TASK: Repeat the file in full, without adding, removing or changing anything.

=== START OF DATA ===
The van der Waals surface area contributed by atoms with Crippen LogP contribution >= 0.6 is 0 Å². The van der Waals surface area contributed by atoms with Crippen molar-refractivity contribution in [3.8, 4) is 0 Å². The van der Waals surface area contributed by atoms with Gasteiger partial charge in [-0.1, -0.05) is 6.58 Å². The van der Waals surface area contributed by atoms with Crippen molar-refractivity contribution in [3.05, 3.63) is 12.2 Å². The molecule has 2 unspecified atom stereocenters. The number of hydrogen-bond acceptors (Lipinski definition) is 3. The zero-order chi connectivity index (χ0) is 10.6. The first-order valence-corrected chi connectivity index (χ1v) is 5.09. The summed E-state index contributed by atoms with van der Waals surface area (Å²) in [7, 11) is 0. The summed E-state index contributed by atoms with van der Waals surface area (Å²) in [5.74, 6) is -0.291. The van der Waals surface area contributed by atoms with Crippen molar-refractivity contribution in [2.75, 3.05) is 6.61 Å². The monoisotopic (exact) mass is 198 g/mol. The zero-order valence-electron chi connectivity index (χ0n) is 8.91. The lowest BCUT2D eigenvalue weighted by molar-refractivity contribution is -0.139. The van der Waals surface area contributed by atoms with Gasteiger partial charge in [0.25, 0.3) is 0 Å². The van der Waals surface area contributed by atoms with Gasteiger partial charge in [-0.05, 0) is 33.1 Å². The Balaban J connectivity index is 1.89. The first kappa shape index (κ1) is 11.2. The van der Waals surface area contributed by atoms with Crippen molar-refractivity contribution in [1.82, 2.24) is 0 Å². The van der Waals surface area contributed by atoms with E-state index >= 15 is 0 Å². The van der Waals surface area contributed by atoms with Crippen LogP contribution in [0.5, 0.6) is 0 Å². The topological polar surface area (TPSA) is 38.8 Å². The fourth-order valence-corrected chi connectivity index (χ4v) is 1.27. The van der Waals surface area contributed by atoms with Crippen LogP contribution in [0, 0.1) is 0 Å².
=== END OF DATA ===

The van der Waals surface area contributed by atoms with Crippen LogP contribution >= 0.6 is 0 Å². The van der Waals surface area contributed by atoms with Crippen molar-refractivity contribution in [3.8, 4) is 0 Å². The van der Waals surface area contributed by atoms with Gasteiger partial charge in [-0.1, -0.05) is 6.58 Å². The van der Waals surface area contributed by atoms with Crippen molar-refractivity contribution in [3.05, 3.63) is 12.2 Å². The molecule has 2 unspecified atom stereocenters. The number of hydrogen-bond acceptors (Lipinski definition) is 3. The zero-order chi connectivity index (χ0) is 10.6. The first-order valence-corrected chi connectivity index (χ1v) is 5.09. The summed E-state index contributed by atoms with van der Waals surface area (Å²) in [7, 11) is 0. The summed E-state index contributed by atoms with van der Waals surface area (Å²) in [5.74, 6) is -0.291. The van der Waals surface area contributed by atoms with Crippen molar-refractivity contribution in [2.75, 3.05) is 6.61 Å². The monoisotopic (exact) mass is 198 g/mol. The zero-order valence-electron chi connectivity index (χ0n) is 8.91. The lowest BCUT2D eigenvalue weighted by molar-refractivity contribution is -0.139. The van der Waals surface area contributed by atoms with Gasteiger partial charge in [0.25, 0.3) is 0 Å². The van der Waals surface area contributed by atoms with Gasteiger partial charge in [-0.05, 0) is 33.1 Å². The Balaban J connectivity index is 1.89. The first kappa shape index (κ1) is 11.2. The van der Waals surface area contributed by atoms with Crippen molar-refractivity contribution in [1.82, 2.24) is 0 Å². The van der Waals surface area contributed by atoms with E-state index >= 15 is 0 Å². The van der Waals surface area contributed by atoms with Crippen LogP contribution in [0.5, 0.6) is 0 Å². The topological polar surface area (TPSA) is 38.8 Å². The fourth-order valence-corrected chi connectivity index (χ4v) is 1.27. The van der Waals surface area contributed by atoms with Crippen LogP contribution in [0, 0.1) is 0 Å².